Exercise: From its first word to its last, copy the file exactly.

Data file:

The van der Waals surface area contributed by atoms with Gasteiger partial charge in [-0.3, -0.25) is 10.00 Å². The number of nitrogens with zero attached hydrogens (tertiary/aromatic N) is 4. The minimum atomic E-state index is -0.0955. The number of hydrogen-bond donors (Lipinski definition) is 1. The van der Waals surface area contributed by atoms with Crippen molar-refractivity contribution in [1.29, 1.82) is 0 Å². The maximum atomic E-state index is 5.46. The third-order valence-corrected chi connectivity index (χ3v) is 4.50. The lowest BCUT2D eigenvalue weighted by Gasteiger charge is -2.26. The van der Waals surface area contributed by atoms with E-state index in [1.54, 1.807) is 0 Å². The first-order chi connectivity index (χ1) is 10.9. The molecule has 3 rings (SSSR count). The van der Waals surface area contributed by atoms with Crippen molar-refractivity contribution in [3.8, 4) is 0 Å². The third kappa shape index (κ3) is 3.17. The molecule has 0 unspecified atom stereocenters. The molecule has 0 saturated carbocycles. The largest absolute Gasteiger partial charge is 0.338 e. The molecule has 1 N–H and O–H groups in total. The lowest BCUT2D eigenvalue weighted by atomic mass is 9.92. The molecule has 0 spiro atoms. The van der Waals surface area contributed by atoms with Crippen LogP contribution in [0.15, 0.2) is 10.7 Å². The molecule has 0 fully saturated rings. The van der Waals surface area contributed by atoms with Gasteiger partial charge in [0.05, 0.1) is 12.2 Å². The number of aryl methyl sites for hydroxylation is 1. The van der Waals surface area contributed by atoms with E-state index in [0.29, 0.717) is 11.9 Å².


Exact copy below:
The van der Waals surface area contributed by atoms with Gasteiger partial charge in [-0.3, -0.25) is 10.00 Å². The number of nitrogens with zero attached hydrogens (tertiary/aromatic N) is 4. The minimum atomic E-state index is -0.0955. The number of hydrogen-bond donors (Lipinski definition) is 1. The van der Waals surface area contributed by atoms with Crippen molar-refractivity contribution in [1.29, 1.82) is 0 Å². The maximum atomic E-state index is 5.46. The third-order valence-corrected chi connectivity index (χ3v) is 4.50. The lowest BCUT2D eigenvalue weighted by Gasteiger charge is -2.26. The van der Waals surface area contributed by atoms with E-state index in [1.54, 1.807) is 0 Å². The first-order chi connectivity index (χ1) is 10.9. The molecule has 3 rings (SSSR count). The van der Waals surface area contributed by atoms with Crippen molar-refractivity contribution in [3.8, 4) is 0 Å². The third kappa shape index (κ3) is 3.17. The molecule has 0 unspecified atom stereocenters. The molecule has 0 saturated carbocycles. The largest absolute Gasteiger partial charge is 0.338 e. The molecule has 1 N–H and O–H groups in total. The lowest BCUT2D eigenvalue weighted by atomic mass is 9.92. The molecule has 0 spiro atoms. The van der Waals surface area contributed by atoms with Crippen LogP contribution in [0.15, 0.2) is 10.7 Å². The molecule has 0 fully saturated rings. The van der Waals surface area contributed by atoms with Gasteiger partial charge in [0.05, 0.1) is 12.2 Å². The number of aryl methyl sites for hydroxylation is 1. The van der Waals surface area contributed by atoms with E-state index in [0.29, 0.717) is 11.9 Å².